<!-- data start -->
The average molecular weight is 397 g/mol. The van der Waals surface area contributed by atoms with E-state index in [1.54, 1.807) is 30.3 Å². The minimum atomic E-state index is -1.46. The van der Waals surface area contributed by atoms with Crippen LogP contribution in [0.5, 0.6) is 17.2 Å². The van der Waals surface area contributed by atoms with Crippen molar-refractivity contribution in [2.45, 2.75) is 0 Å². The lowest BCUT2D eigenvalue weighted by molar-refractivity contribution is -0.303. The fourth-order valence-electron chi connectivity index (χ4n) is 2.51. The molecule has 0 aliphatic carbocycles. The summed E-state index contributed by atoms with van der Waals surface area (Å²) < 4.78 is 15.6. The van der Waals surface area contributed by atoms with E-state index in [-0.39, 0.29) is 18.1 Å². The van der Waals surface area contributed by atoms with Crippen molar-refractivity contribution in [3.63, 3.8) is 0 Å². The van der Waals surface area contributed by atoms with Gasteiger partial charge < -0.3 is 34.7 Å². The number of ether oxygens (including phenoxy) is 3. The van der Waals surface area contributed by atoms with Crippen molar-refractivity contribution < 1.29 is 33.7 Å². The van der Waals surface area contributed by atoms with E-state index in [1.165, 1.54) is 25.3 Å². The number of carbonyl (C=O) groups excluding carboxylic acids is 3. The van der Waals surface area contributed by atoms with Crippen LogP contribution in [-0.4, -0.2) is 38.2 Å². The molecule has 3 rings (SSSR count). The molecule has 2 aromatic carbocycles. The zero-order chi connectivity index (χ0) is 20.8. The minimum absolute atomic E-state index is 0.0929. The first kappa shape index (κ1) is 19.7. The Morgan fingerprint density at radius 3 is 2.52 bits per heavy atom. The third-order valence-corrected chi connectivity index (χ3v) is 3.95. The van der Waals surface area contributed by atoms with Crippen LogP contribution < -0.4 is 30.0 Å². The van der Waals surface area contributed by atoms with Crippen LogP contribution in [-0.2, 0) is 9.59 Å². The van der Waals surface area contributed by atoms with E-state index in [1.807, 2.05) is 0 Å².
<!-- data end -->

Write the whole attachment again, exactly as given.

The average molecular weight is 397 g/mol. The van der Waals surface area contributed by atoms with E-state index in [1.54, 1.807) is 30.3 Å². The minimum atomic E-state index is -1.46. The van der Waals surface area contributed by atoms with Crippen LogP contribution in [0.5, 0.6) is 17.2 Å². The van der Waals surface area contributed by atoms with Crippen molar-refractivity contribution in [2.45, 2.75) is 0 Å². The lowest BCUT2D eigenvalue weighted by molar-refractivity contribution is -0.303. The fourth-order valence-electron chi connectivity index (χ4n) is 2.51. The molecule has 0 aliphatic carbocycles. The summed E-state index contributed by atoms with van der Waals surface area (Å²) < 4.78 is 15.6. The van der Waals surface area contributed by atoms with E-state index in [-0.39, 0.29) is 18.1 Å². The van der Waals surface area contributed by atoms with Crippen molar-refractivity contribution in [3.63, 3.8) is 0 Å². The van der Waals surface area contributed by atoms with Gasteiger partial charge < -0.3 is 34.7 Å². The number of ether oxygens (including phenoxy) is 3. The van der Waals surface area contributed by atoms with Crippen molar-refractivity contribution < 1.29 is 33.7 Å². The van der Waals surface area contributed by atoms with E-state index in [1.165, 1.54) is 25.3 Å². The number of carbonyl (C=O) groups excluding carboxylic acids is 3. The van der Waals surface area contributed by atoms with Crippen LogP contribution in [-0.4, -0.2) is 38.2 Å². The molecule has 3 rings (SSSR count). The molecule has 2 aromatic carbocycles. The zero-order chi connectivity index (χ0) is 20.8. The minimum absolute atomic E-state index is 0.0929. The first kappa shape index (κ1) is 19.7. The Morgan fingerprint density at radius 3 is 2.52 bits per heavy atom. The third-order valence-corrected chi connectivity index (χ3v) is 3.95. The van der Waals surface area contributed by atoms with Crippen LogP contribution < -0.4 is 30.0 Å². The van der Waals surface area contributed by atoms with Crippen LogP contribution in [-0.2, 0) is 9.59 Å². The van der Waals surface area contributed by atoms with E-state index in [1.807, 2.05) is 0 Å².